Kabul moment: Desperate Afghans falling off mid-air from US plane - images to haunt America for decades
The defining moment of the American withdrawal from Afghanistan will be the scenes of the hundreds of desperate Afghans, chasing American military planes on the airport’s runways in Kabul, with some people hanging on the planes’ wings desperately and dangerously
The defining moment of the American withdrawal from Afghanistan will be the scenes of the hundreds of desperate Afghans, chasing American military planes on the airport’s runways in Kabul, with some people hanging on the planes’ wings desperately and dangerously. The moment surpassed the scenes set by America’s chaotic withdrawal from Saigon in 1975.
The benchmark, now onwards, will most likely be Kabul, not Saigon. Videos, widely circulated on social media platforms, on Monday showed a few Afghans, who hung onto to the edges and fuel tank of the plane to just get out of the country, falling off mid-air--a cruel reversal of the scenes of the 9/11 when many Americans jumped off the tall burning twin towers of the World Trade Center.
“Kabul Airport: Saigon on steroids...this will haunt the US administration for decades (many of these young hanging off the plane died),” Saad Mohseni, the director of MOBY Group, which owns Afghanistan’s largest news network, TOLO News, tweeted.
Thousands of Afghans rushed to Kabul’s Hamid Karzai International Airport on Monday in desperate attempts to flee the country a day after the Taliban took control of Kabul, creating complete chaos which American soldiers, stationed there to pull out its nationals, were struggling to control.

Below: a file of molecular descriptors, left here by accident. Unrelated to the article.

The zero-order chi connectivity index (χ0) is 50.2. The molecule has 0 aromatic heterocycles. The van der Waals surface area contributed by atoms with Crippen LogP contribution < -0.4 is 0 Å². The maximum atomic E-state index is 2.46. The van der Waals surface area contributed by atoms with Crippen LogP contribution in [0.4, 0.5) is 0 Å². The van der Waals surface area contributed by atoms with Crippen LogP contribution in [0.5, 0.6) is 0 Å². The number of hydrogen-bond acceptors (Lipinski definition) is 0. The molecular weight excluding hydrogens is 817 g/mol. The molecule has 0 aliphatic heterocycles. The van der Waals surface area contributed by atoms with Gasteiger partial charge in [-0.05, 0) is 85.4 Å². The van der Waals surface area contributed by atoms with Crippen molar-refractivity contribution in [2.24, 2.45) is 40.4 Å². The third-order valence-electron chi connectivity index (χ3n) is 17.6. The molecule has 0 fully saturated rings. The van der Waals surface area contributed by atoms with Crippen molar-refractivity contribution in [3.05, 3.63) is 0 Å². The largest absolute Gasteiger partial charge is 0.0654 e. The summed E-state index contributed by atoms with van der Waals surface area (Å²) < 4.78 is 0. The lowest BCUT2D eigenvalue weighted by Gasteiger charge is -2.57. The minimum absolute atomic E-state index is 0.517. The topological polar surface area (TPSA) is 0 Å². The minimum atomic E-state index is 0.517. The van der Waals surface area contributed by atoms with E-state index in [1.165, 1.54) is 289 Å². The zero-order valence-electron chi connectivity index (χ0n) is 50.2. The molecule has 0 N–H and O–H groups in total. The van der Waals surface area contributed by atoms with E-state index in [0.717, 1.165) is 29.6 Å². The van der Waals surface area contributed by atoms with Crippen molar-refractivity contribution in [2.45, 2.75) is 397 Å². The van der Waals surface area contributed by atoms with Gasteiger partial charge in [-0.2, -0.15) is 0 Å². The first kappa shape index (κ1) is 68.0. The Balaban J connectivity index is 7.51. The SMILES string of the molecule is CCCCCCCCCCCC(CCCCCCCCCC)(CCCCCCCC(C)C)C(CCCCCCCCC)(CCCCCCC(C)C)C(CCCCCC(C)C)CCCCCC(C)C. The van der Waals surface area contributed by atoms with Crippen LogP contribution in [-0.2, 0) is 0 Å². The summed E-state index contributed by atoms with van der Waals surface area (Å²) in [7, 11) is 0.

Multiple reports reported firings at the airport by US troops who attempted to disperse the crowd near the planes, which were there to evacuate only Americans. At least five people are reportedly killed. Videos, circulating on social media platforms, showed their bodies lying in the airport, unattended.
The US had deployed over 6000 troops, including 1000 paratroopers sent on Monday, to complete what US Secretary Blinken described as the “orderly withdrawal.”
The Taliban swept into Kabul on Sunday, hour after President Ashraf Ghani along with his two aides fled the country, bringing an ignominious end to the 20-year-old US-backed government in Kabul. Afghan security forces collapsed or fled in the face of an insurgent offensive that swept the country in just over a week.
Most people spent the day hiding in their homes on Monday as the Taliban deployed fighters at major intersections. Taliban fighters were seen searching vehicles at one of the city’s main squares for government soldiers, sympathisers and, possibly, unveiled women.